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You're a young wizard being trained in the ways of magic at the Ravenwood School of Magical Arts under the watchful eye of headmaster Ambrose. As you learn to harness mystical powers, you'll be tasked with saving the school from the evil Malistaire Drake. Sound like Harry Potter? Well, it is a lot like Harry Potter, at least up to a point. Wizard101 is an online game for kids that has many of the trappings of an adult MMORPG built around an unusual card-based combat system, and it has been capturing the imagination of people of all ages.

Many elements of larger online RPGs are present in Wizard101. After creating a character you'll find yourself tackling a series of quests in an effort to collect gold, equipment, and of course, the experience points needed to increase your level. The world has public areas, instances, mini-games, and even PvP arenas.

Combat is where Wizard101 starts to make major departures from the norm. As you approach an enemy you are snapped into a ring where combatants take turns casting spells at each other by choosing cards from their decks. Character movement is actually suspended during these exchanges. Spells are based on a deck of cards selected beforehand, from which 7 are drawn each round. Players have less than a minute to play a card or they pass their turn, so you're not stuck in limbo if someone leaves their keyboard for half an hour.

There are 7 different types of magic in the game, and your card collection grows along with your character. Although it lacks the depth of something like Magic: The Gathering, it's a well-realized concept that makes a powerful impression right from the start.

Your camera automatically jumps around to give you a good view of the animations that represent your spells, which is a wonderful visual experience. However, as I mentioned earlier, you're going to see them over and over again. They do take a while, especially at the higher levels as the fights grow longer, and I'm sure some people would rather skip them if they could; a minor flaw in this otherwise admirable combat system.

While there are no grouping or guild features in Wizard101, players can freely join engagements underway in the public parts of the world. As more young wizards enter a combat ring, additional enemies also join, up to a limit of 4 on 4. Everyone in a battle gets credit for kills, and rewards are doled out automatically, so there are no disputes over loot. As well, there are now arenas with rankings and rewards in place for those who want to work their magic against other players.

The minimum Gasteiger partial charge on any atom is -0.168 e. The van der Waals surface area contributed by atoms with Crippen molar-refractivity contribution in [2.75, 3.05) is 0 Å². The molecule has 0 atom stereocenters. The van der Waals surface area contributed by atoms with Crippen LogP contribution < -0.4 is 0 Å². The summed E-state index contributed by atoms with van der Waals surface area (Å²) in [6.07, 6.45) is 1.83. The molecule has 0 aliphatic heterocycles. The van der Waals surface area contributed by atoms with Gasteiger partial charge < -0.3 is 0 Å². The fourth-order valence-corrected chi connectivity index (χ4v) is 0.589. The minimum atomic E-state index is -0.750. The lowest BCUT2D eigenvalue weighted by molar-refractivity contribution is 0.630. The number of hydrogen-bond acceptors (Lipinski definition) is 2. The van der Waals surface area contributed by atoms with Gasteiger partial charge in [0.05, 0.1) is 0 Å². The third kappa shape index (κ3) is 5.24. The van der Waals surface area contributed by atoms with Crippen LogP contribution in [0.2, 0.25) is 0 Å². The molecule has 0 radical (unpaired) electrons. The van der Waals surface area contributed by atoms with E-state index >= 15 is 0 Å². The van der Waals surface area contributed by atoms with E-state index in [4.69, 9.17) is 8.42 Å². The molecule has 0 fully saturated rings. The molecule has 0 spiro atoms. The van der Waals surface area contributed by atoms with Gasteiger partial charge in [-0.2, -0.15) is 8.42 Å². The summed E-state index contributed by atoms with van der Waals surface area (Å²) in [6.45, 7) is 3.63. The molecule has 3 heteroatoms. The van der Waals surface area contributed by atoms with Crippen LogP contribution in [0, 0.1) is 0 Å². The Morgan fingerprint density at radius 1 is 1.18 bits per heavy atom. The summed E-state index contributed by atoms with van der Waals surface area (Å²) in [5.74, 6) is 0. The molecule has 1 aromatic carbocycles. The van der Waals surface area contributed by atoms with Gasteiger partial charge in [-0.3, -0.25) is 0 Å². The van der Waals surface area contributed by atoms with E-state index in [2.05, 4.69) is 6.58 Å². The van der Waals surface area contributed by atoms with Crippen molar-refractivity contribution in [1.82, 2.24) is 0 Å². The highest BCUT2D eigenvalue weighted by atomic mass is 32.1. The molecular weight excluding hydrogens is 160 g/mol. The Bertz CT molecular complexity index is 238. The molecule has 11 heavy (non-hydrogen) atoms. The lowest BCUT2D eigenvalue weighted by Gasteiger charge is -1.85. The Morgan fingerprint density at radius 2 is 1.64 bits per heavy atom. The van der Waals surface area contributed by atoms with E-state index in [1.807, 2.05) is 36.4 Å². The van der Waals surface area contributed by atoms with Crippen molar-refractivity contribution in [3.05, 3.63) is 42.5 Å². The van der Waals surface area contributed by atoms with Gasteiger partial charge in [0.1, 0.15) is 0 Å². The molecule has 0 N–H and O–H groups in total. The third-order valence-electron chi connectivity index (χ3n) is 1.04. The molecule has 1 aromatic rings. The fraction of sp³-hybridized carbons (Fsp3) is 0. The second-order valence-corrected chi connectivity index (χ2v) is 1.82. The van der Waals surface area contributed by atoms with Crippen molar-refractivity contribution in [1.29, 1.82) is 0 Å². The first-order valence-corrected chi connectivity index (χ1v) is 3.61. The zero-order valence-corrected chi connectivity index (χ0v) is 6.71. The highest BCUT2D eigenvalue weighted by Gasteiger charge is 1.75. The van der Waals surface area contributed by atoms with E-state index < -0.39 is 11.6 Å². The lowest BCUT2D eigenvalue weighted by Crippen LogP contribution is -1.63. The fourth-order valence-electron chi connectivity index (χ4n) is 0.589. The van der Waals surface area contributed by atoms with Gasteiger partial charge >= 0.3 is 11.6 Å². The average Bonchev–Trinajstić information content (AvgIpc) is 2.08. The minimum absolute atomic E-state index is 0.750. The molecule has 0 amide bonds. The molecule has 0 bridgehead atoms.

Another way in which Wizard101 differs from the average RPG is that health and mana don't regenerate automatically. You have several ways to deal with this. Running around catching wisps while out of combat is one option, although it's not particularly entertaining, especially if there are lots of other players around doing the same thing. If you have potions you're good to go again in an instant. Your health does slowly recover in town, and you can also play mini-games for mana. The various mini-games are reminiscient of casual titles like Bejeweled or Tetris.

Although Wizard101 has a few shortcomings, it's a charming idea that has been beautifully executed and lovingly polished. They've taken a chance with the collectible card inspired combat, but there does seem to be an audience for it, and thanks to a solid tactical element, there are plenty of parents playing along. It's refreshing to see a game that concentrates on doing a few things well, rather than trying to be everything to everyone. Wizard101 is not only a game your entire family might enjoy, it's a title that a lot of games designed for adults could learn something from.